But this year, the Washington legislature not only signaled their commitment to Southern Resident orcas, but to broader environmental protection in what some say is the best environmental session they’ve ever seen in the state.
Policy change is often slow and proceeds by incremental steps, but things move fast and furious in the political world and there is usually a last-minute scramble to move bills forward as deadlines of different stages loomed. It was exciting and nerve-wracking to be so deeply involved this year, and so invested in the outcome. I am grateful for the guidance and expertise of our colleagues in the Orca Salmon Alliance, who led collaborative efforts to track bills, develop information for lawmakers, and write and submit comment letters. In addition to our coalition work, WDC submitted our own letters, sent out action alerts, and engaged in a regional social media campaign to help people reach their lawmakers and speak up on behalf of Southern Resident orcas.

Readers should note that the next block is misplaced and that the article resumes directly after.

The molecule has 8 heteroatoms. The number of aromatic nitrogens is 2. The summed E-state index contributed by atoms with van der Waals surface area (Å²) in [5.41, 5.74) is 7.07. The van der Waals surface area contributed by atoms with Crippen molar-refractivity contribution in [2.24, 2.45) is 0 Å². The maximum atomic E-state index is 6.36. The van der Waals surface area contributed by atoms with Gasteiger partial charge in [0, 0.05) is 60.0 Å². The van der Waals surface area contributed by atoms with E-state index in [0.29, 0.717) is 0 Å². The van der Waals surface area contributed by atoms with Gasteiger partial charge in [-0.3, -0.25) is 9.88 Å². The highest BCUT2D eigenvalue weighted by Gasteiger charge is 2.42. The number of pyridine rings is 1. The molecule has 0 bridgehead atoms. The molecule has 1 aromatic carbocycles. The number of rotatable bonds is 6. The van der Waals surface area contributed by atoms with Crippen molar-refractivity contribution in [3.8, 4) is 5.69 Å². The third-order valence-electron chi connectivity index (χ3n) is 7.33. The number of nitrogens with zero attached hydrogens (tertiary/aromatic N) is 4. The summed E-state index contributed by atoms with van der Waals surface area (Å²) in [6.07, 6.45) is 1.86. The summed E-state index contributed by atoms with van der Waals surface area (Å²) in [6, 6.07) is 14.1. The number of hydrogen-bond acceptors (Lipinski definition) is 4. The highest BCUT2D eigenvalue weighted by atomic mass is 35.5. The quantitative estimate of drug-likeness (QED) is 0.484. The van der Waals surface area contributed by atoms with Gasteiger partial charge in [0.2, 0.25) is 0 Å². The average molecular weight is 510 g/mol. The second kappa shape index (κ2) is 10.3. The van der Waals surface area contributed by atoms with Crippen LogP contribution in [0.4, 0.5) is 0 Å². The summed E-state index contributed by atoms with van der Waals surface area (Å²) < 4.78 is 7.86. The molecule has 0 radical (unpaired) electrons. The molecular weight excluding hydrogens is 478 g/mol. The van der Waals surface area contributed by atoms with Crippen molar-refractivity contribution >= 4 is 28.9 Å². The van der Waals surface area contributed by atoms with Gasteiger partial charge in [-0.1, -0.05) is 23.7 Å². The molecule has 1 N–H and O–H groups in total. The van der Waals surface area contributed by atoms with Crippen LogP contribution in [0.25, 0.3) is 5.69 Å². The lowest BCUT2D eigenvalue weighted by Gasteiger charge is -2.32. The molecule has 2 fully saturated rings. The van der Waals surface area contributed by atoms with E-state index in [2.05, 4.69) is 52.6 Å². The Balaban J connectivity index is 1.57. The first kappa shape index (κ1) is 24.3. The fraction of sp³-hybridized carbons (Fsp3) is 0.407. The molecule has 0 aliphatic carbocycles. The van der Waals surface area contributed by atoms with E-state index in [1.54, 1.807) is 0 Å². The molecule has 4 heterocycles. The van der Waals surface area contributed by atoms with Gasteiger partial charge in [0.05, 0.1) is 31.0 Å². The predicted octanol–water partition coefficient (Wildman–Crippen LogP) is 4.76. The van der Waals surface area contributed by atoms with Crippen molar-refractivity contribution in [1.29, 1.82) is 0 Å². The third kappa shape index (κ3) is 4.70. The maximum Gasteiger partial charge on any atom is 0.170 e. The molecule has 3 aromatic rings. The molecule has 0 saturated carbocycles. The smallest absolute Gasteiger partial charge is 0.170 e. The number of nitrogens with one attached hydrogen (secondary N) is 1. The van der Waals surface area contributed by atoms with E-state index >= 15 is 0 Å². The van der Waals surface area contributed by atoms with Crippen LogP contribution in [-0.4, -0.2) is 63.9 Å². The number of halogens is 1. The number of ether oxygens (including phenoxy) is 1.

At WDC we are fond of saying that “it takes a village to save a species,” and with the help of our orca village – our partner organizations and supporters – we have taken some great strides in the last few months to protect orcas, salmon, and our shared ecosystem. Your calls, emails, and comments made a difference – without question, it is due to the public outpouring of concern and support for the Southern Residents and their home that we achieved our legislative goals this year. The new regulations in Washington include improvements in:
- Safety regulations for oil shipments passing through Southern Resident habitat.
- Protections for shoreline habitat, which benefit juvenile salmon and their food.
- Protection against vessel noise and disturbance.
- The state’s ability to identify and take action on products with harmful chemicals (which also means Washington now has the strongest policy in the nation to regulate toxic chemicals in consumer products!)
- Funding for salmon habitat restoration projects (while the state received more funding for restoration than originally proposed by either the Governor or the legislature, habitat projects remain woefully underfunded).